Types of Mortgages
Fixed, Variable, Hybrid Mortgages: your options in Portugal
When you start looking for a mortgage in Portugal, you will soon realise that the banks offer three types of mortgages: fixed, hybrid and tracker. All mortgages fundamentally work in the same way: you borrow money to buy a property and repay the capital with interest over a fixed period of time until the loan is completely repaid. It is important to choose the best mortgage product to suit your circumstances as it will determine the overall cost of the mortgage and therefore the overall cost of your property purchase. However, you should realise that this does not necessarily mean going for the cheapest rates because other circumstances can affect your decision. There are several factors to take into account before deciding which type of mortgage to choose, so set out below, are a few of the main features of each mortgage type.
Fixed and hybrid rate mortgages
With a fixed rate mortgage, the interest rate and the monthly payments remain the same for the whole period of the mortgage but typically the fixed interest rates will be slightly higher than the lender’s standard variable rate. With a hybrid rate mortgage, the initial interest rate can be fixed for 4, 5, 10 or even 15 years depending on the bank and your personal circumstances. At the end of the fixed rate period, your mortgage will switch to the bank’s standard variable rate which, at the time of the change, could be either higher or lower than the fixed rate. Your monthly payments will then follow the variable rate and therefore will increase when the interest rate goes up and vice versa.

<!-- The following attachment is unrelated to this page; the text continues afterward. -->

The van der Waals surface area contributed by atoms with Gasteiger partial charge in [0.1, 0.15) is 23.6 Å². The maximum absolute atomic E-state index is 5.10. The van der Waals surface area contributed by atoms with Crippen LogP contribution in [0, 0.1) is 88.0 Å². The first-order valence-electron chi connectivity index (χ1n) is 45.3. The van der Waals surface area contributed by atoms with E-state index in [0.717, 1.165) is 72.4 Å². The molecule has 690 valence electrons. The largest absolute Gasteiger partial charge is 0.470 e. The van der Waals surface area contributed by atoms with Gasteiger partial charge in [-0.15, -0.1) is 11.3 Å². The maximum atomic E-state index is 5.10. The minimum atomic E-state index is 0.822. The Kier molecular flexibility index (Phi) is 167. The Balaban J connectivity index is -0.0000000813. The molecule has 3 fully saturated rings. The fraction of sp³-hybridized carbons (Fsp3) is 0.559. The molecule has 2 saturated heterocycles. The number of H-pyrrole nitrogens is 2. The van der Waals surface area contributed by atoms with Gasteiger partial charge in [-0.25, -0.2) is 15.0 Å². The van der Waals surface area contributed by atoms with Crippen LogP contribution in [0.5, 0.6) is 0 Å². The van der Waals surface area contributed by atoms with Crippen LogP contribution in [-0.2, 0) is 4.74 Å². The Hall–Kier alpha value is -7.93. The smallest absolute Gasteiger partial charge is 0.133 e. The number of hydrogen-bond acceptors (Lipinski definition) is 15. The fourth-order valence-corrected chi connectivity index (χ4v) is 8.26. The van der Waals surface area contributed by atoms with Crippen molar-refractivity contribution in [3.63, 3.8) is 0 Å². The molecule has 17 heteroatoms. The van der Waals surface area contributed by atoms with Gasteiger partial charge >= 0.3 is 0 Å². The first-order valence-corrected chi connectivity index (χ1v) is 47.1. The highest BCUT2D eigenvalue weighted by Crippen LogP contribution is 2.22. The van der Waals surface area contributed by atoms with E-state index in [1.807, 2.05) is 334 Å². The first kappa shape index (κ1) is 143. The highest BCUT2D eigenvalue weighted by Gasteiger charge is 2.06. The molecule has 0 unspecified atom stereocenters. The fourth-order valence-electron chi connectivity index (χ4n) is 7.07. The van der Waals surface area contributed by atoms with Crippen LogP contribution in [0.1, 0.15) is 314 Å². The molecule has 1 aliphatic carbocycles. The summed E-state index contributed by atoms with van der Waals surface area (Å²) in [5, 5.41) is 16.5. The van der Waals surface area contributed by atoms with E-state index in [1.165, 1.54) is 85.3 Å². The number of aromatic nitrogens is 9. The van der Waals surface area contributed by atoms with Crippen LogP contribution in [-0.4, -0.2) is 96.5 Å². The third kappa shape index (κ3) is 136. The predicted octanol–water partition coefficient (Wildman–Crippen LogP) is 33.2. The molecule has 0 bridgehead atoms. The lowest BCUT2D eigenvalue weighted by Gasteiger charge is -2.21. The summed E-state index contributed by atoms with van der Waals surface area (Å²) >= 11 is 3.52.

Positives about a fixed rate and hybrid mortgage:
It is easy for budgeting as the monthly payments do not change for the whole period or the fixed rate period.
You can think of a fixed rate mortgage as little like insurance against fluctuating interest rates, especially if you think that the interest rates will go up during the fixed rate period.
Negatives about a fixed rate mortgage:
Your monthly payments will stay the same even if the variable interest rate falls below the fixed rate during the fixed rate period.
In Portugal, the bank will apply higher early redemption charges (Custos do Reembolso Antecipado) if you want to make lump sum repayments or repay your mortgage in full before the fixed rate period ends. The early redemption penalty is by law 2% of the amount redeemed plus 4% stamp duty during the fixed rate period.
If you plan to keep the property for many years, a fixed rate or hybrid mortgage can be the best option.
In this case, the interest rate applied to the mortgage advance is variable and will often be expressed as an agreed percentage above the ECB’s base rate or Euribor. As the ECB’s base rate or Euribor rises and falls, your interest rate will follow these fluctuations and your monthly payments will be impacted accordingly.
Positives about tracker mortgages:
Your monthly payments will decrease if the ECB’s base rate or Euribor goes down.
In this case, the early redemption penalty (Custos do Reembolso Antecipado) is lower and in Portugal by law represents 0,5% of the amount redeemed plus 4% stamp duty.
Negatives about variable mortgages:
You’ll pay more each month if the ECB’ s base rate or Euribor goes up and theoretically the sky is the limit. At the moment, interest rates are extremely low and sometimes even negative but both rates are bound to go up at some point in the future and this should be borne in mind when considering longer-term mortgages.
Best used when the owner only wants to stay in the home for a few years or pay the mortgage quickly.